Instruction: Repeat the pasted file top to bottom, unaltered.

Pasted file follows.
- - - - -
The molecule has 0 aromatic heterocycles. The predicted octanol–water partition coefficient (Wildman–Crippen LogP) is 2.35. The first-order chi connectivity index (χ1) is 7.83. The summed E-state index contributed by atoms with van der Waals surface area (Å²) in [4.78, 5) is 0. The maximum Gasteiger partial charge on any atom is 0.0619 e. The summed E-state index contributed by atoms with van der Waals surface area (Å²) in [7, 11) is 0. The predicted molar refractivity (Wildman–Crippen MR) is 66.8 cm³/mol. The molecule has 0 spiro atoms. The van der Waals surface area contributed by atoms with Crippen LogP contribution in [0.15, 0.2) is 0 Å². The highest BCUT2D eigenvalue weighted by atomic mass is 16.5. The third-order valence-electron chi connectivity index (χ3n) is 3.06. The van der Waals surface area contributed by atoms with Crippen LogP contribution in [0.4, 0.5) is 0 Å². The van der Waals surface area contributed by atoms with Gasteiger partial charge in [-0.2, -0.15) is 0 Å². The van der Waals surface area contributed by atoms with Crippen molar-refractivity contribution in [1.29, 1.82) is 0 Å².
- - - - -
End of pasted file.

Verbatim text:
The molecule has 0 aromatic heterocycles. The predicted octanol–water partition coefficient (Wildman–Crippen LogP) is 2.35. The first-order chi connectivity index (χ1) is 7.83. The summed E-state index contributed by atoms with van der Waals surface area (Å²) in [4.78, 5) is 0. The maximum Gasteiger partial charge on any atom is 0.0619 e. The summed E-state index contributed by atoms with van der Waals surface area (Å²) in [7, 11) is 0. The predicted molar refractivity (Wildman–Crippen MR) is 66.8 cm³/mol. The molecule has 0 spiro atoms. The van der Waals surface area contributed by atoms with Crippen LogP contribution in [0.15, 0.2) is 0 Å². The highest BCUT2D eigenvalue weighted by atomic mass is 16.5. The third-order valence-electron chi connectivity index (χ3n) is 3.06. The van der Waals surface area contributed by atoms with Crippen LogP contribution in [0.4, 0.5) is 0 Å². The van der Waals surface area contributed by atoms with Gasteiger partial charge in [-0.2, -0.15) is 0 Å². The van der Waals surface area contributed by atoms with Crippen molar-refractivity contribution in [1.29, 1.82) is 0 Å².